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Uneasy Landscapes – Part 5

Los Liones 3, Santa Ynez Canyon 5, Santa Ynez Canyon 4 — Photography by Brian Forrest Related Posts: Uneasy Landscapes — Part 1, Uneasy Landscapes — Part 2,  Uneasy Landscapes — Part 3, Uneasy Landscapes — Part 4 Los Liones 3 Santa Ynez Canyon 5 Santa Ynez Canyon 4 … [Read more...]

Uneasy Landscapes – Part 4

Santa Ynez Canyon 3, Decker Canyon, Polpis Woods — Photography by Brian Forrest Related Posts: Uneasy Landscapes — Part 1, Uneasy Landscapes — Part 2,  Uneasy Landscapes — Part 3, Uneasy Landscapes — Part 5 Santa Ynez Canyon 3 Decker Canyon Polpis Woods … [Read more...]

Uneasy Landscapes – Part 3

Masquetuck 1, Masquetuck 2, Windswept Bog — Photography by Brian Forrest Related Posts: Uneasy Landscapes — Part 1, Uneasy Landscapes — Part 2,  Uneasy Landscapes — Part 4, Uneasy Landscapes — Part 5 Masquetuck 1, 2013 Masquetuck 2, 2013 Windswept Bog, 2013 … [Read more...]

Uneasy Landscapes – Part 2

Santa Ynez Canyon 1, Los Liones 5, Santa Ynez Canyon 2 — Photography by Brian Forrest Related Posts: Uneasy Landscapes — Part 1, Uneasy Landscapes — Part 3,  Uneasy Landscapes — Part 4, Uneasy Landscapes — Part 5 Santa Ynez Canyon 1, 2012 Los Liones 5, 2013 Santa Ynez Canyon 2, 2012 … [Read more...]

Uneasy Landscapes – Part 1

Los Liones 1, Los Liones 2, Santa Ynez Canyon 4 — Photography by Brian Forrest Uneasy Landscapes — Part 2, Uneasy Landscapes — Part 3, Uneasy Landscapes — Part 4, Uneasy Landscapes — Part 5 Los Liones 1, 2013 Los Liones 2, 2013 Los Liones 4, 2013 … [Read more...]

Redhawk, Documenting Standing Rock

Ryan Vizzions: Photography Raising Consciousness, Dakota Access Pipeline—   A lot has been happening in North Dakota since the Standing Rock Sioux tribe first stood up against the Dakota Access Pipeline (DAPL) that threatens the 174,00 sq mile Ogallala Aquifer.   At least 76 law enforcement agencies have been called in to protect corporate interests, against the peaceful water protectors who oppose them. Representatives from an estimated 280 groups of indigenous peoples (a first in U.S. history) as well as 5,000 veterans have showed up in solidarity with the tribe. Peaceful water protectors have been charged with rioting and attempted murder, while laws are being … [Read more...]

“We’re never going home”

Women's March on Washington, January Twenty First, 2017, Washington DC — We made an unlikely trio: an artist, a banker and an architect. I knew them better by their Twitter handles than by name, having met long ago in the faceless context of Internet fandom. Bound together by a deep love for tennis and the irresistible appeal of Rafael Nadal, it wasn’t the US Open that had brought us together on this chilly morning, but the results of the US Inauguration. Gathering in the 4 AM darkness of a January morning, we proudly clutched homemade signs and posters like precious homework assignments. Sleepily joining a long bus line in our pink hats and slogan-driven T-shirts, groups of drunken youths occasionally stumbled past us, … [Read more...]

A Sistine Chapel for Our Time

"Without having seen the Sistine Chapel one can form no appreciable idea of what one man is capable of achieving." — Johann Wolfgang Goethe, 23 August 1787 — I must confess that I felt no such awe when I first saw the Sistine Chapel, sometime in the seventies. By the time I reached it I was furious, having come from the Vatican Art Museum where I saw works of art that had been plundered but were exhibited as trophies to the glory of the Holy See. The Chapel did nothing to restore my capacity for awe. I giggled at Adam in limp-wristed lassitude, reluctant to receive God’s touch; at God swooping toward him in a conveyance that looks like a cutaway section of a body organ. Feeling suffocated by the reverence of the craning … [Read more...]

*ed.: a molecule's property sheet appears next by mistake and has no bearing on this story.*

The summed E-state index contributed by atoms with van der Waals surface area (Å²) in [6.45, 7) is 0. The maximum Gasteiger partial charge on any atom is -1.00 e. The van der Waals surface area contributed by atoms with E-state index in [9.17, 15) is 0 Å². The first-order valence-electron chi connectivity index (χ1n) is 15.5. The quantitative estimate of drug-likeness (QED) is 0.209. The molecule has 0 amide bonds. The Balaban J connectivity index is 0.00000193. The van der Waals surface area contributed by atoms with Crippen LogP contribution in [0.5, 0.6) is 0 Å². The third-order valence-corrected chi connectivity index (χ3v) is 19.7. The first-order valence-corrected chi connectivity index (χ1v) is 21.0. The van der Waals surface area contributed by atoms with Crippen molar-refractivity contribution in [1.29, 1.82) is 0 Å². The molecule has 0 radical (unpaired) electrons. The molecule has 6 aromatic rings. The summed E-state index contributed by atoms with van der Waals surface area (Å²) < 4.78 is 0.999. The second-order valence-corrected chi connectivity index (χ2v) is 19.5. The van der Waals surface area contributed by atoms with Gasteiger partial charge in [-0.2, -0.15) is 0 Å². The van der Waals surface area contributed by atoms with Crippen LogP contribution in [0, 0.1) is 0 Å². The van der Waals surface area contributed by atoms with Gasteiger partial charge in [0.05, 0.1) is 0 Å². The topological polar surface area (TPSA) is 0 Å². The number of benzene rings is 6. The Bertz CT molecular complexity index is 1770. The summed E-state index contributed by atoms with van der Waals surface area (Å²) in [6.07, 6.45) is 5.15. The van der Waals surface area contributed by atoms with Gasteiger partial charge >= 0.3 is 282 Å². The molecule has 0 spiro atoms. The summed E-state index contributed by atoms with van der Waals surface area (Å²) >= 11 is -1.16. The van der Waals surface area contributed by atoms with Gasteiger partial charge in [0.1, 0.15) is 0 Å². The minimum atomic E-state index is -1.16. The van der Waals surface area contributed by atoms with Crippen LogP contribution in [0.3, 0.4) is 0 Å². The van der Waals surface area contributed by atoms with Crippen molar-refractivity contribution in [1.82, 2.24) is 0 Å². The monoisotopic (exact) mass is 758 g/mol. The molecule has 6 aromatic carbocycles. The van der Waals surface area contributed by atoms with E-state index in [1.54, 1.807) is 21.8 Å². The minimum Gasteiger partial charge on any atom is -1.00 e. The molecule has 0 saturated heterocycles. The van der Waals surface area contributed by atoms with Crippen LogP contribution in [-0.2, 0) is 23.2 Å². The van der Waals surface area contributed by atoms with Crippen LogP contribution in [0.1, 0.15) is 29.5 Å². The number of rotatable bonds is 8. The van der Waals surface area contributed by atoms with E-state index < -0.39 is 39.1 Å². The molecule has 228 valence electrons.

Rounding the Corner: Rome to Russia

The plane captain tells us before takeoff, look right, then left, at the beautiful city of New York. Total flying time to Madrid: 6 hours and 25 minutes. It could be bumpy. It's spring.  In Madrid, a woman overhears me telling a young opera singer, bound for Amsterdam on his first trip to Europe, that I’m traveling alone. Over coffee in the airport, she gives me two pieces of advice: always talk to strangers and always eat at the bar. It’s after midnight in Rome and I’m watching aging waiters close their Hosteria. They’ve left me a bottle of wine, a box of tissues, cookies, and a single chair. As one of them empties a bucket of dirty water into the planter boxes outside, he looks at me and says, “It's better this way. … [Read more...]

After A Decade

I vividly remember flying west to California for Christmas after my first semester at college, packing my cameras with the expectation of documenting all that was familiar and nostalgic. A professor of mine quenched my naive documentary excitement by informing me that it was too soon to search for sameness. He suggested instead I look for what had changed, and I discovered it wasn’t familiar buildings and storefronts that had morphed into something new, but the markers of childhood: our house, old friends, aging parents. A decade later, I find myself retracing my steps in reverse, flying from the east to the Midwest to revisit my collegiate stomping ground after a decade of absence. This time I hoped to find what, if anything, was still the … [Read more...]